Ankara Summons U.S. Ambassador to Turkey
Turkish President Recep Tayyip Erdogan on Monday denounced US President Joe Biden’s recognition of the Armenian genocide as “groundless” and harmful to bilateral relations, AFP reported.
“The US president has made comments that are groundless and unfair,” Erdogan said in televised remarks, warning that they could have a “destructive impact” on Turkish-US ties.
According to Reuters, Erdogan called on Biden to immediately reverse his declaration that 1915 massacres of Armenians in the Ottoman Empire constituted genocide, a move he said was upsetting and diminished bilateral ties.
Meanwhile on Saturday Turkey’s foreign ministry summoned the U.S. ambassador in Ankara to protest Biden’s recognition of the Armenian Genocide On Saturday.
Deputy Foreign Minister Sedat Onal met with David Satterfield late Saturday to express Ankara’s strong condemnation, the Associated Press reported.
“The statement does not have legal ground in terms of international law and has hurt the Turkish people, opening a wound that’s hard to fix in our relations,” the ministry said.
The Turkish Foreign Ministry was quick to “denounce and reject” Biden’s announcement, which it said was “made under pressure of radical Armenian circles and anti-Turkey groups.”
“The nature of the events of 1915 does not change according to the current political motives of the politicians or domestic political considerations. Such an attitude serves only a vulgar distortion of history,” said Turkey’s foreign ministry.
“After more than a hundred years of this past suffering, instead of exerting sincere efforts to completely heal the wounds of the past and build the future together in our region, the US President’s statement will not yield any results other than polarizing the nations and hindering peace and stability in our region,” added the foreign ministry, saying Biden’s announcement “will open a deep wound that undermines our mutual trust and friendship.”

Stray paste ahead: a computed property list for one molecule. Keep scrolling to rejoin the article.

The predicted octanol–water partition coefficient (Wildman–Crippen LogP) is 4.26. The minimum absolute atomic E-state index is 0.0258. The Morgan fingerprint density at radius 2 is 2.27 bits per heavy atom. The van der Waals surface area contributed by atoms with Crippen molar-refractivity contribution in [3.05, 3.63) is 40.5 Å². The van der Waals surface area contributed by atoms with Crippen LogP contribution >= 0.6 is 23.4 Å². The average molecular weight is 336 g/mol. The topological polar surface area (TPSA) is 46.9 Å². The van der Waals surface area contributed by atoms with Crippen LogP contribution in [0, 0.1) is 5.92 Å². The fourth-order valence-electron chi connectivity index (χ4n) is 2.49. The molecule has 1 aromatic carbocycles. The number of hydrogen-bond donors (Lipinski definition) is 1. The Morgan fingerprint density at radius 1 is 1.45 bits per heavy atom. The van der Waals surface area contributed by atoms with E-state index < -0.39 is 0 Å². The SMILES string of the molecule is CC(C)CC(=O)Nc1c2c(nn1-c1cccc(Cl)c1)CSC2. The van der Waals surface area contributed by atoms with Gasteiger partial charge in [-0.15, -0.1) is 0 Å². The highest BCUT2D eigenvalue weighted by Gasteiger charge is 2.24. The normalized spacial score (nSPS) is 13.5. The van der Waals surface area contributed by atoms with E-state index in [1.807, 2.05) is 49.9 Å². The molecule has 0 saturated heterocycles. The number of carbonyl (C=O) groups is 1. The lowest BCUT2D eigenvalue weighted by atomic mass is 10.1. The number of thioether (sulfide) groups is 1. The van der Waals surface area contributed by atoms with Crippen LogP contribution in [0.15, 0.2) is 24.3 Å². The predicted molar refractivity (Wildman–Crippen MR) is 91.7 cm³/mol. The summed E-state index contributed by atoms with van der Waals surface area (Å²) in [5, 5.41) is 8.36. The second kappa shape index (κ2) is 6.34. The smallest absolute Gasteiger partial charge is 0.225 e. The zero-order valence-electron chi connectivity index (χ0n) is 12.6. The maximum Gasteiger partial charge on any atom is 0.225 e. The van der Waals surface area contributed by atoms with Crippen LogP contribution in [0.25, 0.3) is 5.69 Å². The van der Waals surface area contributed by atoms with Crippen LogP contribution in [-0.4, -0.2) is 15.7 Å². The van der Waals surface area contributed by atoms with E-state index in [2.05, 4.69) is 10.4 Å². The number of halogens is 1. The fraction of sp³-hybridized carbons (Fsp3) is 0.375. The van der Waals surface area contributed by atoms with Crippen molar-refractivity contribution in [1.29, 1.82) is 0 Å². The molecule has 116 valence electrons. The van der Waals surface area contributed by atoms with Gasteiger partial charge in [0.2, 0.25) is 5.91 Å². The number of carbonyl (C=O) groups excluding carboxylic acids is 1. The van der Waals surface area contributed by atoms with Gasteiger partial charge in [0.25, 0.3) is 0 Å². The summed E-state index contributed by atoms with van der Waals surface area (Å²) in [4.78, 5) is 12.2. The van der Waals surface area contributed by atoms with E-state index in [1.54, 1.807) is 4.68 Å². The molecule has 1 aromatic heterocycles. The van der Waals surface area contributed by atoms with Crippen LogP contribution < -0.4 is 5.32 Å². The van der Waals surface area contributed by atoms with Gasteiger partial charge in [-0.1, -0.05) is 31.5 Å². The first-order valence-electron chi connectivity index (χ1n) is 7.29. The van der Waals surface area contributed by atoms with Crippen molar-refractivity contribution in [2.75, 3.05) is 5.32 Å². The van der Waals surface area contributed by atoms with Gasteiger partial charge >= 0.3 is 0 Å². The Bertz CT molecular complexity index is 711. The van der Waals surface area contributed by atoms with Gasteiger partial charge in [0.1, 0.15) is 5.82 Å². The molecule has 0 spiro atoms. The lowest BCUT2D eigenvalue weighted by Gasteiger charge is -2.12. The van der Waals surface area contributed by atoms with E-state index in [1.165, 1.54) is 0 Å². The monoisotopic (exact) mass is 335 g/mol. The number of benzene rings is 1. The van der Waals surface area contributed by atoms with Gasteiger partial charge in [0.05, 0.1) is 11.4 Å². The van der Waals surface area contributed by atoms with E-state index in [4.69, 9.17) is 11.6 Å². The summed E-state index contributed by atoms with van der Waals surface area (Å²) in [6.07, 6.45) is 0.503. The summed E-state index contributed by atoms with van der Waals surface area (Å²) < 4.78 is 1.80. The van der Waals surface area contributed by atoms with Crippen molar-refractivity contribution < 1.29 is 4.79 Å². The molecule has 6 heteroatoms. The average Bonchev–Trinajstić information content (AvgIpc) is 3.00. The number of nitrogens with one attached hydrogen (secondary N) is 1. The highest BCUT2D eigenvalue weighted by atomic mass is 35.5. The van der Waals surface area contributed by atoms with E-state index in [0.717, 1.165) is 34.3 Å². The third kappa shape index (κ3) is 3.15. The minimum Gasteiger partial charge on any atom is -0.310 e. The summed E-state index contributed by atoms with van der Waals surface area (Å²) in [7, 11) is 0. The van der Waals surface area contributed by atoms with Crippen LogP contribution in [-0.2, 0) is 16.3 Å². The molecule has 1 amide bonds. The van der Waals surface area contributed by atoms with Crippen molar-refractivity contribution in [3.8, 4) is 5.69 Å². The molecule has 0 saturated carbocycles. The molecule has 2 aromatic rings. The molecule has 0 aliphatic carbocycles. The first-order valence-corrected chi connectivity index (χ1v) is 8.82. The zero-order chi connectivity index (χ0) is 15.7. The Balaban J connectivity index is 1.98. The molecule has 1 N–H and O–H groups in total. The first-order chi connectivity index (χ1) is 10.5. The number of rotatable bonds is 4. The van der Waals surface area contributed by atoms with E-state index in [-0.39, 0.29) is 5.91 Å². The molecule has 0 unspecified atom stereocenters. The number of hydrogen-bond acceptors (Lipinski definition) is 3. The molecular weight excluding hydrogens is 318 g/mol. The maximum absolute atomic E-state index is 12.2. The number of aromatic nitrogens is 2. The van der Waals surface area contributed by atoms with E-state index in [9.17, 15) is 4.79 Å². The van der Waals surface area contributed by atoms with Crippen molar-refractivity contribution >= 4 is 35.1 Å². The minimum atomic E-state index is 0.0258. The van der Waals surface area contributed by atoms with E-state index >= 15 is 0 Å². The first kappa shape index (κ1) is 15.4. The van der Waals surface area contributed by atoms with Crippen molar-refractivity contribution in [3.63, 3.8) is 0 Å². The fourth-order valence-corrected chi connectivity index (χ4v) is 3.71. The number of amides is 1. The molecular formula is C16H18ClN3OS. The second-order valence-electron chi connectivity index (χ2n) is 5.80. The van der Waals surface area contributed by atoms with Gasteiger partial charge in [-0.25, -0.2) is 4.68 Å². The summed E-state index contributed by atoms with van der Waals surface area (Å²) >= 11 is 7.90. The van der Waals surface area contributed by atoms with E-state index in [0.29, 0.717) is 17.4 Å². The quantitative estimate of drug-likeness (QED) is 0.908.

“We call on the US President to correct this grave mistake, which serves no purpose other than to satisfy certain political circles and to support the efforts aiming to establish a practice of peaceful coexistence in the region, especially among the Turkish and Armenian nations, instead of serving the agenda of those circles that try to foment enmity from history,” added the statement.
On Sunday, Erdogan’s spokesperson Ibrahim Talin warned of severe “reactions” by Ankara to Biden’s announcement.
“There will be a reaction of different forms and kinds and degrees in the coming days and months,” Kalin told Reuters. “Everything that we conduct with the US will be under the spell of this very unfortunate statement,” he said.
Erdogan continued to deny the Armenian Genocide in a message sent to the Armenian Patriarch of Istanbul Sahak Mashalian on Saturday, saying Turkey is ready to enhance relations with Armenia “on the basis of good neighborhood and mutual respect.”
“I remember with respect the Ottoman Armenians, who lost their lives under the harsh conditions of the First World War, and offer my condolences to their grandchildren,” Erdogan said in the statement to Mashalian.
“We all are the members of the family of humanity regardless of our ethnic origin, religion, language or color. We have been living together in peace on these lands for centuries and feeling at peace under the shadow of our red crescent-star flag,” added Erdogan.
“I believe that building our identity solely upon the pains left by the past to our souls is also a grave injustice to new generations. It is time for us to lay bare that we as Turks and Armenians have reached the maturity of overcoming all obstacles together,” he added.